As Christians we are commanded to grow in the grace and knowledge of Jesus Christ, and along with this commandment–being the giver of good gifts that He is–the Lord Jesus has gifted his church with a multitude of teachers; these teachers range across various traditions and denominations, and provide unique insights that can only be obtained by inhabiting their respective theological traditions in their respective ways. If we look at this reality the right way we will thank Jesus for these gifts, and as particular persons particularly located in our own respective traditions we will avail ourselves to the riches available found in these various teachers whether they be in our tradition or not; whether we agree fully with them or not. We will be driven by a desire to grow in the grace and knowledge of Jesus Christ in community with all of our brothers and sisters bound together by the singular reality that defines all of our existence as Christians; the singular reality of God’s life in Christ with us and for us.
Karl Barth echoes the sentiment:
In the Church there are fathers: father Luther, father Calvin, other fathers. Why should a free theologian not be their son and disciple? But why should he insist on complete agreement with them? Why should he artificially reinterpret their findings until Luther is in agreement with him and says what he himself so badly wants to say? Why should he not respect the freedom of the fathers and let them express their wisdom and then learn from them what in his own freedom he may and can learn from them?
This is the way that Barth himself would want us to approach him among the other teachers that Jesus has gifted his church with. This is the way I approach Karl Barth, Thomas Torrance, John Webster, John Calvin, and many other theologians who Christ has gifted the church with. I obviously have my favorites (like Barth, Torrance, and Webster et al), as do you, but I wouldn’t necessarily want to die for my preference for one theologian over the other; I go to certain ‘fathers’ in the Faith because they edify me, and point me to Christ. And I particularly like Barth because he is humble enough to point the church to various teachers within the body of Christ and not simply to trumpet himself as the best of the teachers.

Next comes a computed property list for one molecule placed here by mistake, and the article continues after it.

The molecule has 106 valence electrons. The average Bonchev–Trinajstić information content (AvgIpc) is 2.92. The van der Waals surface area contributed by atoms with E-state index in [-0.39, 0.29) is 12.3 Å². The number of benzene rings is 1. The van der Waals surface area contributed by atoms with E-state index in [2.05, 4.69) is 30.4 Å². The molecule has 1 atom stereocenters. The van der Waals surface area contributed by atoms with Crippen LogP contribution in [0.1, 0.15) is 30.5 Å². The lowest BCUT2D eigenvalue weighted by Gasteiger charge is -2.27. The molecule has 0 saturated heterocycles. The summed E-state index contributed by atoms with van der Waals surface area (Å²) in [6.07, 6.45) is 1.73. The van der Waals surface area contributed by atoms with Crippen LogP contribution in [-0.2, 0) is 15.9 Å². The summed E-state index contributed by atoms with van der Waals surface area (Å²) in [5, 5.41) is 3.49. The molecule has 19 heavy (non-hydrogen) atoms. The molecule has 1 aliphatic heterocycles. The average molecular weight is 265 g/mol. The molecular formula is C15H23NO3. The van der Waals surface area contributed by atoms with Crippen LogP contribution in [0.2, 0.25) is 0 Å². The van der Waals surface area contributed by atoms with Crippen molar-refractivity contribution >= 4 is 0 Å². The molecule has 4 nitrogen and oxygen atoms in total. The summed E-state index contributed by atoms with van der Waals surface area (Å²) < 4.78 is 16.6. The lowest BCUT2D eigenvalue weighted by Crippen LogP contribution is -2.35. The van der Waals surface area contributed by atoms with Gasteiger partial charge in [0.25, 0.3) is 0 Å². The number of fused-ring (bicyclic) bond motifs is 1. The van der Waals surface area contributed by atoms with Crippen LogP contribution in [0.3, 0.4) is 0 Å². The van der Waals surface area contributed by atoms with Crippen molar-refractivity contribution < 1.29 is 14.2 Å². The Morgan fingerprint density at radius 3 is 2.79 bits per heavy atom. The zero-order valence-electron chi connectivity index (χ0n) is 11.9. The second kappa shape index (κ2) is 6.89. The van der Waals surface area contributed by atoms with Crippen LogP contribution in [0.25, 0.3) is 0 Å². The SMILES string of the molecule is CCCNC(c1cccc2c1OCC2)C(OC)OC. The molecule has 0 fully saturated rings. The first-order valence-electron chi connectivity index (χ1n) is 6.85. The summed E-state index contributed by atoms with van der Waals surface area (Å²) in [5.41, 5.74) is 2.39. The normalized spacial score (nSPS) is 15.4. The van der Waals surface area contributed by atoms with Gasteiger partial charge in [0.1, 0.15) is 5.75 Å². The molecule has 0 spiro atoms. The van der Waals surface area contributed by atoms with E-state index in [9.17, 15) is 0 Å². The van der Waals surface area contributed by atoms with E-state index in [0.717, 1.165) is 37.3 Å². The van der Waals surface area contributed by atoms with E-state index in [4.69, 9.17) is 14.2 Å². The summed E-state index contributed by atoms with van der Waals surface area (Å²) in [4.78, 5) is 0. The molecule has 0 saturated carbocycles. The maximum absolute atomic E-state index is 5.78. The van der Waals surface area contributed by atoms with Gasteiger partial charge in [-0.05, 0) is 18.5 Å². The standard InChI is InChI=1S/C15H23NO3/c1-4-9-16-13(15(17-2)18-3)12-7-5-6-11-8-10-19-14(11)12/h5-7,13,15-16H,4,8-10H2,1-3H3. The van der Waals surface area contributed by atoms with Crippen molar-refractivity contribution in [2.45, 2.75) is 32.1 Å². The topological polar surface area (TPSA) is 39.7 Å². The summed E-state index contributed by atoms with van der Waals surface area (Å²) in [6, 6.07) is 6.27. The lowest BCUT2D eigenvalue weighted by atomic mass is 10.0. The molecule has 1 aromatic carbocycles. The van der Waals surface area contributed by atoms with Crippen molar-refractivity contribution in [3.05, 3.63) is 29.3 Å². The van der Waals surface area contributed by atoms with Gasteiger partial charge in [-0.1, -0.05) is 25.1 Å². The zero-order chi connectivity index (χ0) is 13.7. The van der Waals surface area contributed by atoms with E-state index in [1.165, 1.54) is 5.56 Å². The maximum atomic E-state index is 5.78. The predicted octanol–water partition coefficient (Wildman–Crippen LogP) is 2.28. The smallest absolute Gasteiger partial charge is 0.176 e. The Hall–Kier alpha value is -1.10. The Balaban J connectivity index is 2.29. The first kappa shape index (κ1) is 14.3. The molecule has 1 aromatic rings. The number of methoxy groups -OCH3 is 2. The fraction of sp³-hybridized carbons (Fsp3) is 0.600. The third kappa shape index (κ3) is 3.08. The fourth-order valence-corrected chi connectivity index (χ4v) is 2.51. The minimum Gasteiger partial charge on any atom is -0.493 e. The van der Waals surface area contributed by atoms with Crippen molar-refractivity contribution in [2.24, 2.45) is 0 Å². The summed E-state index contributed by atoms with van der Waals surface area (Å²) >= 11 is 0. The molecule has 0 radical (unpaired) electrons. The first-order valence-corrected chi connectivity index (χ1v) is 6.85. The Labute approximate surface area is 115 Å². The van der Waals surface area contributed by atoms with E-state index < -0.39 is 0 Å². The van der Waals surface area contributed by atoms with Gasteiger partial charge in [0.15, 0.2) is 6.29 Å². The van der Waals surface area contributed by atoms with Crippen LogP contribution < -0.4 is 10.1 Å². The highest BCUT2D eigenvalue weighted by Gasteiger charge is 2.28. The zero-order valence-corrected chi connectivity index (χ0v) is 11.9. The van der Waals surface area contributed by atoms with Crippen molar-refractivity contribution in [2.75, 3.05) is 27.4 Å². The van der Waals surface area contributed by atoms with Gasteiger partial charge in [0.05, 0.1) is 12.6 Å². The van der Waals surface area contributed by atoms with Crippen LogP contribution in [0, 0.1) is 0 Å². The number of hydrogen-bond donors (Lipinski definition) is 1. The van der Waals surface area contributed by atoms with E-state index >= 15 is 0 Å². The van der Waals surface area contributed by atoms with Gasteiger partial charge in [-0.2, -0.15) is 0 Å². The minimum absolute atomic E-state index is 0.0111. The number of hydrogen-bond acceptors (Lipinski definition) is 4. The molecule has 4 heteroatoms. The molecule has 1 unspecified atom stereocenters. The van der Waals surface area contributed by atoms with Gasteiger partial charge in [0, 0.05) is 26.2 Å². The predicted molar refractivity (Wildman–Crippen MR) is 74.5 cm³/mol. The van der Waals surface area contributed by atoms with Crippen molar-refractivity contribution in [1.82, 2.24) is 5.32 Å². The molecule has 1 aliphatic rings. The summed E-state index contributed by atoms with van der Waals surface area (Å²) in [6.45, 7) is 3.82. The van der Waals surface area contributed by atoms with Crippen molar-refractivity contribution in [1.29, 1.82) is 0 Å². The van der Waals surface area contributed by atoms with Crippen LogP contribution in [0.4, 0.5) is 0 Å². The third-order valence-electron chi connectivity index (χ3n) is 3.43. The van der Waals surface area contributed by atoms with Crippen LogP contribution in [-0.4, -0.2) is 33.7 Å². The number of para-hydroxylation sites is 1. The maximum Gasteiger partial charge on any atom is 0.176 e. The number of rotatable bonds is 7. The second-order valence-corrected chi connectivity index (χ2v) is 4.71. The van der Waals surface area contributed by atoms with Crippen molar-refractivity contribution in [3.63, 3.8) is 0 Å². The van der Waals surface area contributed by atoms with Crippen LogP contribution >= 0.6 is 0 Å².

But I don’t, in the end, want to make this post about Barth, I want to herald the idea that we as ‘free theologians’ ought to feel free to learn from a variety of theologians; insofar as these theologians help to pique our imaginations and draw us closer to Christ as they point us to him, not away from him. Barth says further about being open to other ‘fathers’ or theologians:
A free theologian works in communication with other theologians. He grants them the enjoyment of the same freedom with which he is entrusted. Maybe he listens to them and reads their books with only subdued joy, but at least he listens to them and reads them. He knows that the selfsame problems with which he is preoccupied may be seen and dealt with in a way different from his own….
In short a free theologian is someone who is humble enough to learn from others; even if these others might be at odds with us in some ways, one way or the other.
Ultimately, the point I want to press is what motivates us; what motivates us to be willing to draw from various pools of theological thought and insight? I believe that it must be an insatiable desire to know Jesus Christ at all costs! If we are driven by this love (the love of Christ), if this love constrains us, then we will be open to learn from others, from other theologians (which we all are as Christians); we may not always agree, but usually this is where the best learning takes place, this is where the important doctrine surfaces.
 Karl Barth, Gift of Freedom: Foundation of Evangelical Ethics in The Humanity of God (Atlanta: John Knox Press, 1978), 94.
 Ibid., 95.